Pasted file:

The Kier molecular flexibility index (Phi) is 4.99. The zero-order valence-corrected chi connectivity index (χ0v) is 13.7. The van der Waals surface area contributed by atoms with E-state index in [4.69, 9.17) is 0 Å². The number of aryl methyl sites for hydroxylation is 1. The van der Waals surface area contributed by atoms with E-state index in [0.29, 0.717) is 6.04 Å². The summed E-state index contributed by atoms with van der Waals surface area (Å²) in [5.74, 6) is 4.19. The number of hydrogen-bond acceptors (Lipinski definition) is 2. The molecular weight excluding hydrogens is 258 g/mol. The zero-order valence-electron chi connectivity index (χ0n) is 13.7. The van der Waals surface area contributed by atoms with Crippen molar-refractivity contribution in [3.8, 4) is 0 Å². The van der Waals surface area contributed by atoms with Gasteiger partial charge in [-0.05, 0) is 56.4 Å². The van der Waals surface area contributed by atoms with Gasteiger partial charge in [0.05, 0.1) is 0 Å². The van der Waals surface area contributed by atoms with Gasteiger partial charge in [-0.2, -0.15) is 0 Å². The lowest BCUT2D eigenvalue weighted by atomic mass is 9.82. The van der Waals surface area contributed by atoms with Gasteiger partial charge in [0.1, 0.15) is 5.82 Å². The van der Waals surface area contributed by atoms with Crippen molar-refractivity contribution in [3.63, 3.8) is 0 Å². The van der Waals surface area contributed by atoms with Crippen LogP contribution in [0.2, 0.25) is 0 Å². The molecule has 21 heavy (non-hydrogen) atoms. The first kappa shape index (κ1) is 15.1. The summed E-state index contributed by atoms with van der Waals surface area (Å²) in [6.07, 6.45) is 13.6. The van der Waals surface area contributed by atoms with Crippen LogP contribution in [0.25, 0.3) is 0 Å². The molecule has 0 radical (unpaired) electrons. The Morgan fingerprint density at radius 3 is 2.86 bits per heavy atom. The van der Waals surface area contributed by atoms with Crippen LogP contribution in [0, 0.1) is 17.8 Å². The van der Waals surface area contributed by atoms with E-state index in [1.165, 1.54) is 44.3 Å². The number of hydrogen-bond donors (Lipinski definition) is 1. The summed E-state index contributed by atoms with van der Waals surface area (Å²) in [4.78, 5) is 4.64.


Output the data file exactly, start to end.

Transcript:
The Kier molecular flexibility index (Phi) is 4.99. The zero-order valence-corrected chi connectivity index (χ0v) is 13.7. The van der Waals surface area contributed by atoms with E-state index in [4.69, 9.17) is 0 Å². The number of aryl methyl sites for hydroxylation is 1. The van der Waals surface area contributed by atoms with E-state index in [0.29, 0.717) is 6.04 Å². The summed E-state index contributed by atoms with van der Waals surface area (Å²) in [5.74, 6) is 4.19. The number of hydrogen-bond acceptors (Lipinski definition) is 2. The molecular weight excluding hydrogens is 258 g/mol. The zero-order valence-electron chi connectivity index (χ0n) is 13.7. The van der Waals surface area contributed by atoms with Crippen molar-refractivity contribution in [3.8, 4) is 0 Å². The van der Waals surface area contributed by atoms with Gasteiger partial charge in [-0.05, 0) is 56.4 Å². The van der Waals surface area contributed by atoms with Gasteiger partial charge in [0.05, 0.1) is 0 Å². The van der Waals surface area contributed by atoms with Gasteiger partial charge in [-0.2, -0.15) is 0 Å². The lowest BCUT2D eigenvalue weighted by atomic mass is 9.82. The van der Waals surface area contributed by atoms with Gasteiger partial charge in [0.1, 0.15) is 5.82 Å². The van der Waals surface area contributed by atoms with Crippen molar-refractivity contribution in [3.63, 3.8) is 0 Å². The van der Waals surface area contributed by atoms with Crippen LogP contribution in [0.2, 0.25) is 0 Å². The molecule has 21 heavy (non-hydrogen) atoms. The first kappa shape index (κ1) is 15.1. The summed E-state index contributed by atoms with van der Waals surface area (Å²) in [6.07, 6.45) is 13.6. The van der Waals surface area contributed by atoms with Crippen LogP contribution in [0.25, 0.3) is 0 Å². The molecule has 0 radical (unpaired) electrons. The Morgan fingerprint density at radius 3 is 2.86 bits per heavy atom. The van der Waals surface area contributed by atoms with Crippen LogP contribution in [0, 0.1) is 17.8 Å². The van der Waals surface area contributed by atoms with E-state index in [1.165, 1.54) is 44.3 Å². The number of hydrogen-bond donors (Lipinski definition) is 1. The summed E-state index contributed by atoms with van der Waals surface area (Å²) in [4.78, 5) is 4.64.